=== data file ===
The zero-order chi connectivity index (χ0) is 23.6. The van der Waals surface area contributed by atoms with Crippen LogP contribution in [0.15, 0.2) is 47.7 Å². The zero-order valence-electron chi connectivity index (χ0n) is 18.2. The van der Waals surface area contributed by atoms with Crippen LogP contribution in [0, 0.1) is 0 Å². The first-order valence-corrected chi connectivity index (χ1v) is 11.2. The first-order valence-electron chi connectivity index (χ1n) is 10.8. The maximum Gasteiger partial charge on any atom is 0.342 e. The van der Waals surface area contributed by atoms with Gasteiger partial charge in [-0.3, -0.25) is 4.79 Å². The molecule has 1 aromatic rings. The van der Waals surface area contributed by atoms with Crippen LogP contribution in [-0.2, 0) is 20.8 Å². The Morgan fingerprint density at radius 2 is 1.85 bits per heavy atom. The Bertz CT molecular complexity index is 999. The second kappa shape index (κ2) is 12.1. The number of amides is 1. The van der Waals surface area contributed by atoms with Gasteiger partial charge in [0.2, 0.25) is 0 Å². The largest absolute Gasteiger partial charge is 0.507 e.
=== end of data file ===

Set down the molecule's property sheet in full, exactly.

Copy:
The zero-order chi connectivity index (χ0) is 23.6. The van der Waals surface area contributed by atoms with Crippen LogP contribution in [0.15, 0.2) is 47.7 Å². The zero-order valence-electron chi connectivity index (χ0n) is 18.2. The van der Waals surface area contributed by atoms with Crippen LogP contribution in [0, 0.1) is 0 Å². The first-order valence-corrected chi connectivity index (χ1v) is 11.2. The first-order valence-electron chi connectivity index (χ1n) is 10.8. The maximum Gasteiger partial charge on any atom is 0.342 e. The van der Waals surface area contributed by atoms with Gasteiger partial charge in [-0.3, -0.25) is 4.79 Å². The molecule has 1 aromatic rings. The van der Waals surface area contributed by atoms with Crippen LogP contribution in [-0.2, 0) is 20.8 Å². The Morgan fingerprint density at radius 2 is 1.85 bits per heavy atom. The Bertz CT molecular complexity index is 999. The second kappa shape index (κ2) is 12.1. The number of amides is 1. The van der Waals surface area contributed by atoms with Gasteiger partial charge in [0.2, 0.25) is 0 Å². The largest absolute Gasteiger partial charge is 0.507 e.